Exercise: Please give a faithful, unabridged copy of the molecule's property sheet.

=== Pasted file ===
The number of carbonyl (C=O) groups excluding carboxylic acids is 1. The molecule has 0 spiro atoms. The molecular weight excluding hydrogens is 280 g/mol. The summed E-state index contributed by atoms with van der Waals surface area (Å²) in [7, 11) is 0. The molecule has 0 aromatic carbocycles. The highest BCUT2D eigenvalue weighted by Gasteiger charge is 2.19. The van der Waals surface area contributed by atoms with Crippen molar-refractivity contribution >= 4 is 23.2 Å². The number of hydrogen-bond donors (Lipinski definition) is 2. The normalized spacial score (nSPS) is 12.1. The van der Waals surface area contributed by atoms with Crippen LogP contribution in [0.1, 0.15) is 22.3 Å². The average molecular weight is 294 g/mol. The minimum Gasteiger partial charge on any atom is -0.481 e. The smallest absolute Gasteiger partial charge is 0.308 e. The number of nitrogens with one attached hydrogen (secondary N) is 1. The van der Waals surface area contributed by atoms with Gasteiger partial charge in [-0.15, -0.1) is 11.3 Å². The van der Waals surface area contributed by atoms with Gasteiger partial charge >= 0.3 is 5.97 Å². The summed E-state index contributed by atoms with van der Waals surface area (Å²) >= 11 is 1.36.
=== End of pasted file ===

The number of carbonyl (C=O) groups excluding carboxylic acids is 1. The molecule has 0 spiro atoms. The molecular weight excluding hydrogens is 280 g/mol. The summed E-state index contributed by atoms with van der Waals surface area (Å²) in [7, 11) is 0. The molecule has 0 aromatic carbocycles. The highest BCUT2D eigenvalue weighted by Gasteiger charge is 2.19. The van der Waals surface area contributed by atoms with Crippen molar-refractivity contribution >= 4 is 23.2 Å². The number of hydrogen-bond donors (Lipinski definition) is 2. The normalized spacial score (nSPS) is 12.1. The van der Waals surface area contributed by atoms with Crippen LogP contribution in [0.1, 0.15) is 22.3 Å². The average molecular weight is 294 g/mol. The minimum Gasteiger partial charge on any atom is -0.481 e. The smallest absolute Gasteiger partial charge is 0.308 e. The number of nitrogens with one attached hydrogen (secondary N) is 1. The van der Waals surface area contributed by atoms with Gasteiger partial charge in [-0.15, -0.1) is 11.3 Å². The van der Waals surface area contributed by atoms with Gasteiger partial charge >= 0.3 is 5.97 Å². The summed E-state index contributed by atoms with van der Waals surface area (Å²) >= 11 is 1.36.